As we start accepting the thought of the cloud and Office 365 for our businesses, security and privacy are still on our minds. Though many security breaches happen from within, we often worry when we hear that our content will be somewhere other than our own servers. Especially in the “cloud” somewhere. So what does the Office 365 data protection promise for both security and privacy do to help appease these worries?
If you can get into the servers where any of our content is stored, I’d be extremely impressed. More than impressed in fact. Let’s see…
“As a standard policy, Microsoft does not disclose the location of its data centers. Microsoft operates between 10 and 100 data centers located around the world.”
First, try to find the location for these facilities. They’re not disclosed to the public and finding them will be your first challenge. Let alone finding the one that has the content you’re looking to breach. And if somehow you’ve found them, here are some of the things you have to get through.
You need to be identified as authorized personnel and get passed the multiple layers of physical security… Oh and bypass the biometric as well as motion sensors all under constant video surveillance. I think this sounds closer to a new “thief” movie called “Ocean’s 365” than a likely scenario.
Whether you’re communicating with the various Office 365 experiences or looking at the data being at rest, you’ll see that it’s always encrypted. Disks using BitLocker encryption, SSL over HTTP and even IRM on Document Libraries are a few things that ensure no unwanted eyes can peek at your data.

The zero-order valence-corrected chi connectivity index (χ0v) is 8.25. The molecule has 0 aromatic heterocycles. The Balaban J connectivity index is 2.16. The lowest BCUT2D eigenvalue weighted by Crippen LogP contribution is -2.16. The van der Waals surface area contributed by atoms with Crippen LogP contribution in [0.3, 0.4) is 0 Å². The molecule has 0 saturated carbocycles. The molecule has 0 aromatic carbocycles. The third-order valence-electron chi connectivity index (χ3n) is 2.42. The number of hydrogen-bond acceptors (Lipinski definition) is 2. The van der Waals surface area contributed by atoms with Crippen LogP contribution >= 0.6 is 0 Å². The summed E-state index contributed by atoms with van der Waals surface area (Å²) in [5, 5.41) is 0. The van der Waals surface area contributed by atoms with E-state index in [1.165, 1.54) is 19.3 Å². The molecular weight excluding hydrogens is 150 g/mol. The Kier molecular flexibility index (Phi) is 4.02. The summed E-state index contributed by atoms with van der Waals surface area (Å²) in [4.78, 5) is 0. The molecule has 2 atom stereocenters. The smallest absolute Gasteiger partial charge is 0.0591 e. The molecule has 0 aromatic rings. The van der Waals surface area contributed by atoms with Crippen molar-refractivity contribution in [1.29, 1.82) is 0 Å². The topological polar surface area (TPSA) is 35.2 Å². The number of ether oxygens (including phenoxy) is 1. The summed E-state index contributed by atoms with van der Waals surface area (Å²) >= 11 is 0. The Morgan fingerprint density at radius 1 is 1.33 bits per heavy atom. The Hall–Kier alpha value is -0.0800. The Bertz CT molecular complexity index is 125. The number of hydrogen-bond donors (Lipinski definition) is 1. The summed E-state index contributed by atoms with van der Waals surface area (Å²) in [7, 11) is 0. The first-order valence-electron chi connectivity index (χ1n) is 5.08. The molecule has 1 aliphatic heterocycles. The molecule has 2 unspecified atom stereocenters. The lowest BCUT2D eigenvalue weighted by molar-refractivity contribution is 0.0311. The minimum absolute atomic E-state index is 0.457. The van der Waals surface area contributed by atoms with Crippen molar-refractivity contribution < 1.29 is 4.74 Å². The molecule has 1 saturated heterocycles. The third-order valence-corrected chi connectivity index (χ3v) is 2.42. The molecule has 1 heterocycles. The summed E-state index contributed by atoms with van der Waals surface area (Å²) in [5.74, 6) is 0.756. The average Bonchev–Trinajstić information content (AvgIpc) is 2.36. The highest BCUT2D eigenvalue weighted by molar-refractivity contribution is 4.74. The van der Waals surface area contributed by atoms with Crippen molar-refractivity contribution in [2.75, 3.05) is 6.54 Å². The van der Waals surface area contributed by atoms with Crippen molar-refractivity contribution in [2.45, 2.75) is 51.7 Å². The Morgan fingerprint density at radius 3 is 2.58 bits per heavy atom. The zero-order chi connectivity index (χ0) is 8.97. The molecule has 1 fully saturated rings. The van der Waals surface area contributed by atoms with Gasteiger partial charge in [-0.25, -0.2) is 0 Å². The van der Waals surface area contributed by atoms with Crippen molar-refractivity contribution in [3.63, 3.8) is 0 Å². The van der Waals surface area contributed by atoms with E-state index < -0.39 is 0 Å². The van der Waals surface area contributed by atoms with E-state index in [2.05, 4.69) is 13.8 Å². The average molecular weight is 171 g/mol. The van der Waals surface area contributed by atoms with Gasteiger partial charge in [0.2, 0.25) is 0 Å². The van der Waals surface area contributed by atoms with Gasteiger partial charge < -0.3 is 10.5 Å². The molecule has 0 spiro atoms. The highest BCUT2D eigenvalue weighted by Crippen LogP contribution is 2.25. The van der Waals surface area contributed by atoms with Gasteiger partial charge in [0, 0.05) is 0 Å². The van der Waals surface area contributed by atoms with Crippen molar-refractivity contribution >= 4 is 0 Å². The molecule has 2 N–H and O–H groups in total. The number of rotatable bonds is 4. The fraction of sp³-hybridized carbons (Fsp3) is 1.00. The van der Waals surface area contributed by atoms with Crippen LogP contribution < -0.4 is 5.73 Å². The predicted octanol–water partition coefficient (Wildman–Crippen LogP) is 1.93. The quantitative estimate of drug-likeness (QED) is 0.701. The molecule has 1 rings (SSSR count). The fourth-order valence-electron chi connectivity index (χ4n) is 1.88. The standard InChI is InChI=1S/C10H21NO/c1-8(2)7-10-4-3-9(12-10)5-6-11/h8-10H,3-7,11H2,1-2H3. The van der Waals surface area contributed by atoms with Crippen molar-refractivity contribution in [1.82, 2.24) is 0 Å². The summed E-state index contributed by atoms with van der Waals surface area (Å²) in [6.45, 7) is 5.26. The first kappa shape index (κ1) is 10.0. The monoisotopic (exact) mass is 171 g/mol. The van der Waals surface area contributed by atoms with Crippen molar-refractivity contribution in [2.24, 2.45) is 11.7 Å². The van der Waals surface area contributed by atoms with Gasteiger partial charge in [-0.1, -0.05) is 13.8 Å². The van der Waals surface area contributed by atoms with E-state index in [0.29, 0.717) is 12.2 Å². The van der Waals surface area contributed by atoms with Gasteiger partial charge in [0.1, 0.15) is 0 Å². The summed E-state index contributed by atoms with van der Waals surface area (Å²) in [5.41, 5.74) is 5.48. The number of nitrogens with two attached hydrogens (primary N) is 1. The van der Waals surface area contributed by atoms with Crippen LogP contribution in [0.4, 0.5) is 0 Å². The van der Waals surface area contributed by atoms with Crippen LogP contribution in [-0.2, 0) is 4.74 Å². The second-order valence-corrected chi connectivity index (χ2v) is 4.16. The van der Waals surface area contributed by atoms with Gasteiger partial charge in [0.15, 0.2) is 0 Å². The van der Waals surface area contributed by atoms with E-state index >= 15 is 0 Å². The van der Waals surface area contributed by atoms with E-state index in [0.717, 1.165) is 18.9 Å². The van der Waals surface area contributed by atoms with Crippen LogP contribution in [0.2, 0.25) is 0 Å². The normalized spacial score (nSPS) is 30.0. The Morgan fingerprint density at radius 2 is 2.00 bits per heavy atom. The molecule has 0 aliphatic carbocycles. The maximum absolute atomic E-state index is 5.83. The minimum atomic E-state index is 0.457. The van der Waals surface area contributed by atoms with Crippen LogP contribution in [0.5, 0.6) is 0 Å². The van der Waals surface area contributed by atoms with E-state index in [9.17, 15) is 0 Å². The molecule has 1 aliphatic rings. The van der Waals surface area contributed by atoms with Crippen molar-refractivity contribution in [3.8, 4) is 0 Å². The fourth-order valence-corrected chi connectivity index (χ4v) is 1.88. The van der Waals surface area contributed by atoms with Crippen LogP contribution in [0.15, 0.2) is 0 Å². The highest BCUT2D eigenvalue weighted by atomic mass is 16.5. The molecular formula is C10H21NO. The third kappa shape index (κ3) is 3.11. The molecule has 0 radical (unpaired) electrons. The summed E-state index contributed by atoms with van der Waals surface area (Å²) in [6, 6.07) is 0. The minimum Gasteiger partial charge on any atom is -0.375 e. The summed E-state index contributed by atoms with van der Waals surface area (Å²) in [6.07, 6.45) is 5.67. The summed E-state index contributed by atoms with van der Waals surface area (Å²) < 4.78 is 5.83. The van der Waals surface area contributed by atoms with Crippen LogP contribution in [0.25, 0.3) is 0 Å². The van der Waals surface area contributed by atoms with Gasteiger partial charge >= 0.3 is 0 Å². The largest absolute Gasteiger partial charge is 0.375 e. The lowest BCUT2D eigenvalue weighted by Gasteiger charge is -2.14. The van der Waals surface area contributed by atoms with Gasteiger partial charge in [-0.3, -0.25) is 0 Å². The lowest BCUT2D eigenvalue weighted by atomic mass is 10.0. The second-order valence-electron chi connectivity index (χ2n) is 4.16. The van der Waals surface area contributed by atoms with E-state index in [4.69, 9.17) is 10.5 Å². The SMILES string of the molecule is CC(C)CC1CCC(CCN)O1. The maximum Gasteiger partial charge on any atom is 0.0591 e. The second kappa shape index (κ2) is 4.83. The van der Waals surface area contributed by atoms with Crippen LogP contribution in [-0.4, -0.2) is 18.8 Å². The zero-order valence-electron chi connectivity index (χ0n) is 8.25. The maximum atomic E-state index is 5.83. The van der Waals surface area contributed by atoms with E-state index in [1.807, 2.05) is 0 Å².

In Office 365, the way you and your users use the platform isn’t mined for advertising purposes. Though many cloud platforms will use this information to target ads like Facebook and Gmail as examples, this isn’t something you’ll have to worry about here.
With the many preconceived worries on the cloud and security, Microsoft takes a safe approach by making sure none of your data can get exposed.
From an administrator’s perspective as well as an end users’, you can manage what can be seen and by whom on your content. But privacy goes beyond the extensive options we have come to expect from most of these cloud platforms, it’s also about the data collected on the usage of the platform.
Microsoft may use the data to improve the overall experience, but the data will not be shared. And when I mean the data collected, it does not mean they’ll access your actual content. Your mailbox or OneDrive for Business files will never be accessed without your permission. Only data on how you use features to improve the service, not unlike when you look at Analytics of people visiting your website to improve it over time.
On top of that, the Admin Center allows you to audit all access to your tenant information by a Microsoft Employee so you know what’s going on.
Microsoft employs multiple layers of redundancy and backups of information at the datacenter level, so in a rare event where data may be lost or corrupted on Microsoft servers, it can be restored.
Though there is no link I can point you to with a service description for backup and recovery, it’s important to know that it may not be ideal for all organizations. The platform comes with many capabilities from Versioning to Recycle Bins as well as recovery options. However, they are not indefinite. Meaning it may be too late for you to recover the data or the recovery method may not be ideal for you in your scenario.